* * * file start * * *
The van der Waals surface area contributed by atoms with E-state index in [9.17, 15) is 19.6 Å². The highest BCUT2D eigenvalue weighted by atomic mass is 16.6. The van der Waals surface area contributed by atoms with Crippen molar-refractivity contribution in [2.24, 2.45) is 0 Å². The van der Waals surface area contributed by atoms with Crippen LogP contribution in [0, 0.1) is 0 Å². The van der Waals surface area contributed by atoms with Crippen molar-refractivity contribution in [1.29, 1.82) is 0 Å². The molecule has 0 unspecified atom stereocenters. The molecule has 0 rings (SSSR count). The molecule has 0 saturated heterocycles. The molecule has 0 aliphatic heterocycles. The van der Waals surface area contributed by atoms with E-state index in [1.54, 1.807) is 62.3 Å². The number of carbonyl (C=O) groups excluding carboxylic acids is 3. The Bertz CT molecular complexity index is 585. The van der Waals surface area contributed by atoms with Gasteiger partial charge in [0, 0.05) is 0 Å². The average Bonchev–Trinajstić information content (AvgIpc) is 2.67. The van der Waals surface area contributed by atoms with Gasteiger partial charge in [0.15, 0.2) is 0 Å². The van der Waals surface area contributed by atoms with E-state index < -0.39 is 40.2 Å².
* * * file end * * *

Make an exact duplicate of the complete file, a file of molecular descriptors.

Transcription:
The van der Waals surface area contributed by atoms with E-state index in [9.17, 15) is 19.6 Å². The highest BCUT2D eigenvalue weighted by atomic mass is 16.6. The van der Waals surface area contributed by atoms with Crippen molar-refractivity contribution in [2.24, 2.45) is 0 Å². The van der Waals surface area contributed by atoms with Crippen LogP contribution in [0, 0.1) is 0 Å². The van der Waals surface area contributed by atoms with Crippen molar-refractivity contribution in [1.29, 1.82) is 0 Å². The molecule has 0 unspecified atom stereocenters. The molecule has 0 rings (SSSR count). The molecule has 0 saturated heterocycles. The molecule has 0 aliphatic heterocycles. The van der Waals surface area contributed by atoms with E-state index in [1.54, 1.807) is 62.3 Å². The number of carbonyl (C=O) groups excluding carboxylic acids is 3. The Bertz CT molecular complexity index is 585. The van der Waals surface area contributed by atoms with Gasteiger partial charge in [0, 0.05) is 0 Å². The average Bonchev–Trinajstić information content (AvgIpc) is 2.67. The van der Waals surface area contributed by atoms with Gasteiger partial charge in [0.15, 0.2) is 0 Å². The van der Waals surface area contributed by atoms with E-state index < -0.39 is 40.2 Å².